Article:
OLYMPIA, Wash., February 1, 2023—Lawmakers from both sides of the aisle joined Governor Jay Inslee to say they are backing a package of new laws aimed at safer roads by protecting workers, pedestrians and commuters.
New bills would include reducing the blood alcohol concentration limit for operating a vehicle when driving, imposing more restrictions on high-risk drivers and requiring a skills course for young and older drivers.
Amber Weilert, a mother from Parkland, described how a drunk driver took the life of her son.
“I am here to be Michael’s voice to support him and make sure that this doesn’t happen again,” Weilert said.
She asked lawmakers to think about her son and pleaded with lawmakers to make roads safer.
Lawmakers from both parties expressed support.
“I’m here because safety isn’t a partisan issue. It’s about all of us working together,” said Sen. Curtis King, R-Yakima. “When you look at a list of bills that are here. Most of them may have a Democratic sponsor, but I can tell you there are numerous Republican names right behind it,” he said.
The coalition backing the package includes: Inslee, Rep. Jake Fey, D-Tacoma, King, Rep. Andrew Barkis, R-Olympia, Sen. John Lovick, D-Mill Creek, and Rep. Sharlett Mena, D-Tacoma.
Many roads in Washington, like the one in Parkland where young Michael Wielert died, do not have sidewalks for pedestrians and cyclists to use, according to bill advocates, and that puts people at risk.
“Our transportation system is not safe. People from all communities across the state of Washington are being injured and killed at unacceptably high rates. We cannot be numb or complacent to this,” said Kelsey Mesh, the Deputy Director of the Transportation Choices Coalition.
Inslee’s proposed 2023-25 budget includes $3 million to build nine crosswalk signals along SR-7, including Pacific Avenue in Parkland where Weilert’s son died.
The highest number of traffic-related fatalities Washington has seen since 1990 were recorded in 2022 when traffic accidents claimed 745 people.
“We have a team assembled here behind me, and I believe that the state Legislature this year will take significant steps to reduce this carnage on our highways,” Inslee said. “At least half of the deaths on our roadways are caused by impaired people, which is not acceptable to see.”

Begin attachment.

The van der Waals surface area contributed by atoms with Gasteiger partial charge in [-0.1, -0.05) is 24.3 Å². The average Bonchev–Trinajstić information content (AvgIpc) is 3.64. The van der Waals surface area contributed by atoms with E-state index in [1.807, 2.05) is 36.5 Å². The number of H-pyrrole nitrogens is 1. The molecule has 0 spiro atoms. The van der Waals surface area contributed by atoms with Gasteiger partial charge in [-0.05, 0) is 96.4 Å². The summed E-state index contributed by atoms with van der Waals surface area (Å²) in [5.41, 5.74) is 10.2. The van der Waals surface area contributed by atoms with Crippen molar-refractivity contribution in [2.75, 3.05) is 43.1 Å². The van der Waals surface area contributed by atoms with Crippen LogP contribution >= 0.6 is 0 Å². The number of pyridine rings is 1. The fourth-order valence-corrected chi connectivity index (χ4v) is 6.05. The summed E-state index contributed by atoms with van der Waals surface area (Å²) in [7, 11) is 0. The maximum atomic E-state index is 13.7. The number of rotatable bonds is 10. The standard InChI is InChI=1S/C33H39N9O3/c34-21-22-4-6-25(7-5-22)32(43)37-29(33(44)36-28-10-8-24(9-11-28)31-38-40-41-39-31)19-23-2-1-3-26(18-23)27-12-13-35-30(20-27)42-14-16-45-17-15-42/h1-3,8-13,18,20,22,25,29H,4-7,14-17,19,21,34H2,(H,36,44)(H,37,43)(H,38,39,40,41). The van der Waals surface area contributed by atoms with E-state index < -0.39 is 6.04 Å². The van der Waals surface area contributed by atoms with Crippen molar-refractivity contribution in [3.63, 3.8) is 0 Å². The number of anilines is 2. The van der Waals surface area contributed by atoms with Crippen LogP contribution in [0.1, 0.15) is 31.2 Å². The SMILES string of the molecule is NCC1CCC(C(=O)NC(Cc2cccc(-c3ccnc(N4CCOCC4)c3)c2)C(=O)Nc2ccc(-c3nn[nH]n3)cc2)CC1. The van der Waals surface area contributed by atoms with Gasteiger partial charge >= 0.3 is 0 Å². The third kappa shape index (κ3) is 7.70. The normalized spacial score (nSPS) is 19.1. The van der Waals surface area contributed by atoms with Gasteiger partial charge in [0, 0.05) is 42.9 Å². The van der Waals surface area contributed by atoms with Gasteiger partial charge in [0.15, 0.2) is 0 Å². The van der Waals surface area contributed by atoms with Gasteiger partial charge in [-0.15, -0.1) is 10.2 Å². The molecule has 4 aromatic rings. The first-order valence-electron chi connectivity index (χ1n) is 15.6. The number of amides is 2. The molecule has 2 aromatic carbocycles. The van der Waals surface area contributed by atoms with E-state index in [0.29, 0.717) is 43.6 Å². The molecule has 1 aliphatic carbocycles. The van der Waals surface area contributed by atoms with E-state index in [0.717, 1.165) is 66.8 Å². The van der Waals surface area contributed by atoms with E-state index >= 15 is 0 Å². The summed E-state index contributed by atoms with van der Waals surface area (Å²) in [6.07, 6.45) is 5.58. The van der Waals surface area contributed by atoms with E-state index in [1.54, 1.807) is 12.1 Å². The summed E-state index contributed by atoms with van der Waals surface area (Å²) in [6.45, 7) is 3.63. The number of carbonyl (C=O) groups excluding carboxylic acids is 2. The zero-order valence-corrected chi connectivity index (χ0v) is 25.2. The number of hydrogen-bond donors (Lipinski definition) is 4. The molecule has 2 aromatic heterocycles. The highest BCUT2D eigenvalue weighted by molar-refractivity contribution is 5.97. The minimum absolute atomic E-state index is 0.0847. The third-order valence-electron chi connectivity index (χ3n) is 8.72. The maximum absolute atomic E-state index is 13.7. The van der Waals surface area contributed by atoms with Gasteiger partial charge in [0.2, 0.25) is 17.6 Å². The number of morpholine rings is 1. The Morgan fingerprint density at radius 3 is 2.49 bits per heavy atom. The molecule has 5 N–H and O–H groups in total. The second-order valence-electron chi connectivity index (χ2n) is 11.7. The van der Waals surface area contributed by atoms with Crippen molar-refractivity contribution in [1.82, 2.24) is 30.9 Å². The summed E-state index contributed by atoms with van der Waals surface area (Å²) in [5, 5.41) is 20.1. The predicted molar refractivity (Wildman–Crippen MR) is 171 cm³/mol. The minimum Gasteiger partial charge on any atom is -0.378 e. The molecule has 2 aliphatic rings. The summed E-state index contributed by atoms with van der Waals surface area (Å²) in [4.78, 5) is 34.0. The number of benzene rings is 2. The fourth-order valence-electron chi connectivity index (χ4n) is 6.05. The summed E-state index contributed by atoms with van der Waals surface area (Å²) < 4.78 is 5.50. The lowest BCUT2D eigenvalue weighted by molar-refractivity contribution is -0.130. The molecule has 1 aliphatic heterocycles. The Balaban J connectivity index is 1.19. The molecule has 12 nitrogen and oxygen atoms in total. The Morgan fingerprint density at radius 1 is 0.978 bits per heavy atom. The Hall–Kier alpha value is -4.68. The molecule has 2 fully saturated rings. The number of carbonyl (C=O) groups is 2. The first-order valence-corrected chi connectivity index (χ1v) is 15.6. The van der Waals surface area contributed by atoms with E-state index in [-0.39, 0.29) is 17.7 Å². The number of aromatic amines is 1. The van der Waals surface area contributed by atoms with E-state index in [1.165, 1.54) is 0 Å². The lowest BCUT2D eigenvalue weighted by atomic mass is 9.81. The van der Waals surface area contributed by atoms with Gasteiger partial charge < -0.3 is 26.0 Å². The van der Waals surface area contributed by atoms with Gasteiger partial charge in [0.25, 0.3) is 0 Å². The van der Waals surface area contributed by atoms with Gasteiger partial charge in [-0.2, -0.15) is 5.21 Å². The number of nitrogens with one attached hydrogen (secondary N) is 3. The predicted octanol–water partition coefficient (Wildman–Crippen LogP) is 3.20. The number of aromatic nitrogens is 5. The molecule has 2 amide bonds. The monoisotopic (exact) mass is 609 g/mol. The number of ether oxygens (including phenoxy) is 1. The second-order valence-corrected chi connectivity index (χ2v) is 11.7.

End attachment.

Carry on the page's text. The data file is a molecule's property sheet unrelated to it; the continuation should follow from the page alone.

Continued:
Senate Bill 5002, sponsored by Senator John Lovick (D-Mill Creek), co-sponsored by Sen. Jim McCune (R-Graham), reduces the breath or blood alcohol concentration limit for operating a vehicle from 0.08 to 0.05. This includes driving under the influence of liquor, cannabis or any other drug.
“Drunk driving is a choice. You make a choice to drive drunk, and it should be embarrassing for all of us that we are losing one person every single day on our roads. By this time tomorrow, two people will be dead,” Lovick said.
To enforce these laws, Inslee said it is essential to have more regional criminal justice training centers and more trained officers.
"Roadway carnage" is a fitting description. We lost 745 Washingtonians on our roads last year. I'm encouraged to see this bipartisan group come together with solutions.https://t.co/KEKxvA5vRH #waleg pic.twitter.com/HNg91oPcBf
— Governor Jay Inslee (@GovInslee) January 27, 2023
“We owe these people safety when they’re taking care of our safety. We need additional law personnel to do the work that is necessary to remind people to be safe,” Inslee said.
Senate Bill 5272, sponsored by Senator Marko Liias (D-Mukilteo), and cosponsored by King authorizes the use of speed safety camera systems in state highway work zones.
An additional bill, Senate Bill 5583, introduced by Liias, will require young drivers at the age of 18 to 25 to take driver’s education courses. Young drivers are the most dangerous group of drivers, and lawmakers believe that a stronger emphasis on driver’s education can reduce the number of accidents, he said.
Senate Bill 5560, introduced by Senator Sam Hunt (D-Olympia), creates a program where an older driver may voluntarily surrender their driver’s license before the expiration date to receive a new ID card at no cost. The bill defines an older driver as someone age 70 or older. The bill also authorizes the Department of Licensing to shorten the time period by which the driver’s license of an older driver expires and allows the department to require older drivers to successfully complete a knowledge and skills refresher course.
Representatives from the Washington State Patrol, lawmakers, Inslee, construction workers and members of advocacy groups including Disability Rights Washington, WA Bikes, Transportation Choices Coalition, and labor representatives attended a press conference January 26 in support of the slate of traffic safety bills.
“When we make roads safer for users, we particularly make them safe for people who walk and bike. And we’re happy to have our partners and legislature and the governor’s office to ensure people will get home safe,” Lee Lambert, executive director of Washington Bikes and Cascade Bicycle Club, said.
SOURCE: Reneé Diaz, with the Washington State Journal is a non-profit website funded by the Washington Newspaper Publishers Association Foundation. Learn more at wastatejournal.org.